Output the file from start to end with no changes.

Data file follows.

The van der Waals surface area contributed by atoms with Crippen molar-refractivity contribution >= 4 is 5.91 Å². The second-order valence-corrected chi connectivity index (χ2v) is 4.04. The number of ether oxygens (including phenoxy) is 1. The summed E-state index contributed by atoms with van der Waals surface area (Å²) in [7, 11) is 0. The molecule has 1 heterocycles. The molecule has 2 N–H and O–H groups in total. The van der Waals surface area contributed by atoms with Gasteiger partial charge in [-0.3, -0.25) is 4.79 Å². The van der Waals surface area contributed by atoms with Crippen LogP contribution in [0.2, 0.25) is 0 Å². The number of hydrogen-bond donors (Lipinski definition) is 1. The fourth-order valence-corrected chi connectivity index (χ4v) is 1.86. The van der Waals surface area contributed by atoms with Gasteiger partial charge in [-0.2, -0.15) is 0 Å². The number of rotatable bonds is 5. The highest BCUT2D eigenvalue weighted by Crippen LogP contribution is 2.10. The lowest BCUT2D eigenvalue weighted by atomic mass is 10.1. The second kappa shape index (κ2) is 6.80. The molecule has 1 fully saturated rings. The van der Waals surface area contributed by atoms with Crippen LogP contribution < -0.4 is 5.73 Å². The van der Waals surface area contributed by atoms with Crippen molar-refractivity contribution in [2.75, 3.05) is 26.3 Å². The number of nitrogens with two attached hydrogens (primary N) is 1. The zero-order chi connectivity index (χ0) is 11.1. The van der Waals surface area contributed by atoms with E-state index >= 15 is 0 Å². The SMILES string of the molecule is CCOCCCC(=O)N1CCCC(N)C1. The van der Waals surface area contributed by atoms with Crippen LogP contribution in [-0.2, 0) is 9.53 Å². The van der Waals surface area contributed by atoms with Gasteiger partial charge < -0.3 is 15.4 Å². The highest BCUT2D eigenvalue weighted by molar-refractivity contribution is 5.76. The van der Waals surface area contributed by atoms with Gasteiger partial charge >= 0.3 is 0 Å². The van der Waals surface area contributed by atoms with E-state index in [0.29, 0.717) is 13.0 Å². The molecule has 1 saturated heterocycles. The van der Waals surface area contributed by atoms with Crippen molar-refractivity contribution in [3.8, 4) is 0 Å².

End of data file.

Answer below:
The van der Waals surface area contributed by atoms with Crippen molar-refractivity contribution >= 4 is 5.91 Å². The second-order valence-corrected chi connectivity index (χ2v) is 4.04. The number of ether oxygens (including phenoxy) is 1. The summed E-state index contributed by atoms with van der Waals surface area (Å²) in [7, 11) is 0. The molecule has 1 heterocycles. The molecule has 2 N–H and O–H groups in total. The van der Waals surface area contributed by atoms with Gasteiger partial charge in [-0.3, -0.25) is 4.79 Å². The van der Waals surface area contributed by atoms with Crippen LogP contribution in [0.2, 0.25) is 0 Å². The number of hydrogen-bond donors (Lipinski definition) is 1. The fourth-order valence-corrected chi connectivity index (χ4v) is 1.86. The van der Waals surface area contributed by atoms with Gasteiger partial charge in [-0.2, -0.15) is 0 Å². The number of rotatable bonds is 5. The highest BCUT2D eigenvalue weighted by Crippen LogP contribution is 2.10. The lowest BCUT2D eigenvalue weighted by atomic mass is 10.1. The second kappa shape index (κ2) is 6.80. The molecule has 1 fully saturated rings. The van der Waals surface area contributed by atoms with Crippen LogP contribution < -0.4 is 5.73 Å². The van der Waals surface area contributed by atoms with Crippen molar-refractivity contribution in [2.75, 3.05) is 26.3 Å². The number of nitrogens with two attached hydrogens (primary N) is 1. The zero-order chi connectivity index (χ0) is 11.1. The van der Waals surface area contributed by atoms with E-state index >= 15 is 0 Å². The SMILES string of the molecule is CCOCCCC(=O)N1CCCC(N)C1. The van der Waals surface area contributed by atoms with Crippen LogP contribution in [-0.2, 0) is 9.53 Å². The van der Waals surface area contributed by atoms with Gasteiger partial charge < -0.3 is 15.4 Å². The highest BCUT2D eigenvalue weighted by molar-refractivity contribution is 5.76. The van der Waals surface area contributed by atoms with Gasteiger partial charge >= 0.3 is 0 Å². The van der Waals surface area contributed by atoms with E-state index in [0.29, 0.717) is 13.0 Å². The molecule has 1 saturated heterocycles. The van der Waals surface area contributed by atoms with Crippen molar-refractivity contribution in [3.8, 4) is 0 Å².